Iowa Fertilizer Dealers Agree On Best Environmental Practices

Iowa Fertilizer Dealers Agree On Best Environmental Practices

Agriculture's Clean Water Alliance issues guidelines for 2014 fall fertilizer application season.

Members of Agriculture's Clean Water Alliance (ACWA), a group of ag co-ops and fertilizer dealers primarily located in central and western Iowa, have agreed to the Code of Practice for 2014. That is a set of guidelines for farmers and fertilizer dealers to follow for consistent and responsible application of fertilizer and other crop nutrients.

The organization of fertilizer dealers and others involved in agriculture in the Raccoon River watershed and other areas of western Iowa, reached that decision during a recent meeting of ACWA.

BEST PRACTICES: Fertilizer dealers and other members of ACWA endorse the Iowa Nutrient Reduction Strategy, a science-based initiative seeking to reduce nitrate and phosphorus loads in Iowa waterways by 45% from point and nonpoint sources.

"The Code of Practice is essential to ensuring consistent use of best management practices as we move into the fall nutrient application season," says Dave Coppess, executive vice-president of sales and marketing at Heartland Coop and vice-president of the ACWA. "It is important that we all are on the same page and that we all agree on how and when we will apply nutrients in a way that is best for the environment and for the farmer."

"Don't go until it is 50 or below" is fall anhydrous guideline
The ACWA Code of Practice is a formal agreement among the fertilizer retailers stating they will delay fall anhydrous applications without a nitrification inhibitor until soil temperatures are 50 degrees F and trending lower. ACWA members use the county soil temperature and forecast maps compiled by Iowa State University Extension, available online, as a reference point for soil temperatures.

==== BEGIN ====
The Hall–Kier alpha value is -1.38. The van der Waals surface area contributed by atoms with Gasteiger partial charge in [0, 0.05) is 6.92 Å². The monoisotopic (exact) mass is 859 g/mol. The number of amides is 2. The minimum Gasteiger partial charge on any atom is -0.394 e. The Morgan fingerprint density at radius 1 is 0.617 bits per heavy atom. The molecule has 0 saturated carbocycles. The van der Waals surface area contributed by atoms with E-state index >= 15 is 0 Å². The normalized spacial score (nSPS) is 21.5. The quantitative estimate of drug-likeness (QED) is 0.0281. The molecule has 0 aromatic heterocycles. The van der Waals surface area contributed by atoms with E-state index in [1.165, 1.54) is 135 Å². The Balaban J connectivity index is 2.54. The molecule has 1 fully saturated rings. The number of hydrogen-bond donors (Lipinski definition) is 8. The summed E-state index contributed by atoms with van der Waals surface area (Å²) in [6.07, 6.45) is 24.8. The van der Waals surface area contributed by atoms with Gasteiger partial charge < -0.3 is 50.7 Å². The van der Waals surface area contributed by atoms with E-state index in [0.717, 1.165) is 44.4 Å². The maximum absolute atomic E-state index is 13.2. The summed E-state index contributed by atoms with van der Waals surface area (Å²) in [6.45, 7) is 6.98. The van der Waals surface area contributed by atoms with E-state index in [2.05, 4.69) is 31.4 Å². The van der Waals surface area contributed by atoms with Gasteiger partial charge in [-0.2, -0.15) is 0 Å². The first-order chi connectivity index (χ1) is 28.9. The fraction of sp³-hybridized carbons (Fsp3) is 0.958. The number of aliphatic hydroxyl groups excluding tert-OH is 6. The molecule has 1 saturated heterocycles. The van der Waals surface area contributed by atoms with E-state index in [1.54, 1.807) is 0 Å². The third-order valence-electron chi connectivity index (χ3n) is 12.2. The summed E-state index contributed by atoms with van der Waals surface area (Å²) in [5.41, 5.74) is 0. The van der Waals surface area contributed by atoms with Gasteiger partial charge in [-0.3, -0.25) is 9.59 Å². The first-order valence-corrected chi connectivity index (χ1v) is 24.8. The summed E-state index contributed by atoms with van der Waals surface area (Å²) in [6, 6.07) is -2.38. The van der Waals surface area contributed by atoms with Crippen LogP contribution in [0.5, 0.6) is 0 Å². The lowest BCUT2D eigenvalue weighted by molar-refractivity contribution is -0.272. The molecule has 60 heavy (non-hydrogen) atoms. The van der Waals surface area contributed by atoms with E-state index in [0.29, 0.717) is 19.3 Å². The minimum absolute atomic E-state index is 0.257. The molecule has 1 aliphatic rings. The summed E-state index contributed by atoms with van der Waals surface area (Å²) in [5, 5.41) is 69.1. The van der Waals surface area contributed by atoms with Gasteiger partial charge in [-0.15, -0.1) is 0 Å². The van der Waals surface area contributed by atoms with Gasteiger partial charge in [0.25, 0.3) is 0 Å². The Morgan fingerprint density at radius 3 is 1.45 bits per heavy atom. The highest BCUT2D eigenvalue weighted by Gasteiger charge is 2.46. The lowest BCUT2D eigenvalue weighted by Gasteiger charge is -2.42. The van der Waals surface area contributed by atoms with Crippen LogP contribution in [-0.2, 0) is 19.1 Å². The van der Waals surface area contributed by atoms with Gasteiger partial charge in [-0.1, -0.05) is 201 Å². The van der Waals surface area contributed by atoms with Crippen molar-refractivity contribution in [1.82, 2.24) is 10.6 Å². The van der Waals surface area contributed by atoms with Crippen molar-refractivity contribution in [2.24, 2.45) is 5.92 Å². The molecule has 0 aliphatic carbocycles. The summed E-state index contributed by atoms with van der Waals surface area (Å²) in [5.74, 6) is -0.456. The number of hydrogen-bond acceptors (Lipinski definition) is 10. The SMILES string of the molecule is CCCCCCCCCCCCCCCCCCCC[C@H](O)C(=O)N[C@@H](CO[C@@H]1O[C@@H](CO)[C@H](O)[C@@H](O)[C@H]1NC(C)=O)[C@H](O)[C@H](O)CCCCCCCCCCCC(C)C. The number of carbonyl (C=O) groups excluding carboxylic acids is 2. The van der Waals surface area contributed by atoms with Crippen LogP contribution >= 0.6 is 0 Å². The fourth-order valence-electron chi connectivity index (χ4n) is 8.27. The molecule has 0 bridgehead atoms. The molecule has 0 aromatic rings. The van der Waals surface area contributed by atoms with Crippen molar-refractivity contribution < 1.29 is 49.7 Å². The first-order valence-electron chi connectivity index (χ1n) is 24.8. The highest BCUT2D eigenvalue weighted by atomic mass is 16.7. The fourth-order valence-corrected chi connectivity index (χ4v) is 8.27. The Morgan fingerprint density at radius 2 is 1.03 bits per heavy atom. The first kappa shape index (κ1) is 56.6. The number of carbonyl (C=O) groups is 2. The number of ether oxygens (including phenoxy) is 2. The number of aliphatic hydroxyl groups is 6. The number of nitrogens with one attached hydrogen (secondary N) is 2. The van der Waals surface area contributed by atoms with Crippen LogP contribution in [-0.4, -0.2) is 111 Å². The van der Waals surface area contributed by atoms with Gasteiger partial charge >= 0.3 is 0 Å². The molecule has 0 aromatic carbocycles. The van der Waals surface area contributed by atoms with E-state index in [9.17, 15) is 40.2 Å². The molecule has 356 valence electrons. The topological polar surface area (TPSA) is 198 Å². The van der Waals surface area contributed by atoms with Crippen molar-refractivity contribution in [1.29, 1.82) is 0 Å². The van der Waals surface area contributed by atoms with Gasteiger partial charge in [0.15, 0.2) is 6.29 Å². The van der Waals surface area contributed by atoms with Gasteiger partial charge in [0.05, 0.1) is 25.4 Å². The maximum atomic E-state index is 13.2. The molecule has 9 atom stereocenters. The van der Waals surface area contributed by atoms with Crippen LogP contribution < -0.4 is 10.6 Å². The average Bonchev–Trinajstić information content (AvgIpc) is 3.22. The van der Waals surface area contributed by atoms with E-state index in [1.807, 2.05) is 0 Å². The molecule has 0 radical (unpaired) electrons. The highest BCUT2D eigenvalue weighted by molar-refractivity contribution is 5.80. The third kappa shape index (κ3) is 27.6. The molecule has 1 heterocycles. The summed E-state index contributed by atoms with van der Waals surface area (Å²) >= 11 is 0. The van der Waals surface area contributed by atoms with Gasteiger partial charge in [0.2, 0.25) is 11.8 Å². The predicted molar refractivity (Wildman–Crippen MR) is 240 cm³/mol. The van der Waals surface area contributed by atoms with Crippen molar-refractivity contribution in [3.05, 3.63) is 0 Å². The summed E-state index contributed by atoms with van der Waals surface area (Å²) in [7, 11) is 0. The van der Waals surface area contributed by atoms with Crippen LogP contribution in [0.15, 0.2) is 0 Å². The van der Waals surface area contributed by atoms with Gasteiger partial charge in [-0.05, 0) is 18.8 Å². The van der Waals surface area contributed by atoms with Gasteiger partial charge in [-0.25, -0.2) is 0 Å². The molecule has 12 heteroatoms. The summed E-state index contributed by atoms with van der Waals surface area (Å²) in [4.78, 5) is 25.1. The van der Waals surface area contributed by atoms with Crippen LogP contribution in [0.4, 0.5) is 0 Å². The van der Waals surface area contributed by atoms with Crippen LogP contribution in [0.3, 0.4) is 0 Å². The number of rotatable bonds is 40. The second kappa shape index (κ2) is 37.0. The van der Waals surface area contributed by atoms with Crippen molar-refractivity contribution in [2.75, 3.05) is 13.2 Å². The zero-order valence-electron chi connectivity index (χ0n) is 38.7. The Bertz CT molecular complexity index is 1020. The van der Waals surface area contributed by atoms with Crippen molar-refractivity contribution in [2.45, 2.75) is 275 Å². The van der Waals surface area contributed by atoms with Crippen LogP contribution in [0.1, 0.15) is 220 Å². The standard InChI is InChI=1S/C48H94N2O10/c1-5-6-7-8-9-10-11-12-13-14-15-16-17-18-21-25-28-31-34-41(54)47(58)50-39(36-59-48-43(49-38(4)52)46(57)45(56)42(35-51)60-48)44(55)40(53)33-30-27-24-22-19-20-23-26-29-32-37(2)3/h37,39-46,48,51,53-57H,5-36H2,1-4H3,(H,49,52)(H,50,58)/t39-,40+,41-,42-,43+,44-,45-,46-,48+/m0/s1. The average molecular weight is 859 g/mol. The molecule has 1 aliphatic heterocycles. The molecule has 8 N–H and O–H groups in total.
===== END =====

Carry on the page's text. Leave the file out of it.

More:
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"Accountability is a key benefit and concern of ACWA," says Roger Wolf, ACWA executive director. "It is important that all members act responsibility and the Code of Practice is just one way that they hold each other responsible for their actions. It also demonstrates that the ag supply chain can voluntarily align with the public mission programs such as the Iowa Nutrient Reduction Strategy." The Iowa Nutrient Reduction Strategy is a science-based initiative that seeks to reduce nitrate and phosphorous loads in Iowa waterways by 45% from point and nonpoint sources.

Farmers across Iowa need to adopt nutrient management strategy
ACWA encourages farmers across Iowa to adopt nutrient management enhancements to maximize nutrient use efficiency and to help protect the watershed's water quality. Nutrient management enhancements include use of nitrogen stabilizers, slow release fertilizers, incorporation or injection, soil nitrate testing and other technologies that minimize loss of nitrogen to surface or ground water sources. Special USDA/NRCS Environmental Quality Incentive Program (EQIP) cost-share funds are available for eligible farmers in these areas.

Other conservation practices to reduce nitrate flow from tile systems include tile line denitrification bioreactors, constructed wetlands, conservation stream buffers and fall cover cropping systems. More information on these targeted watershed initiatives is available at www.acwa-rrws.org.

"Accurate fertilizer application is always important to farmers and in this time of softening grain prices it is definitely top of mind," says Coppess. "The Iowa Nutrient Reduction Strategy is now one year old and the agriculture community remains committed to implementing these practices to further the strategy and protect water quality." For more information about ACWA also visit www.acwa-rrws.org.

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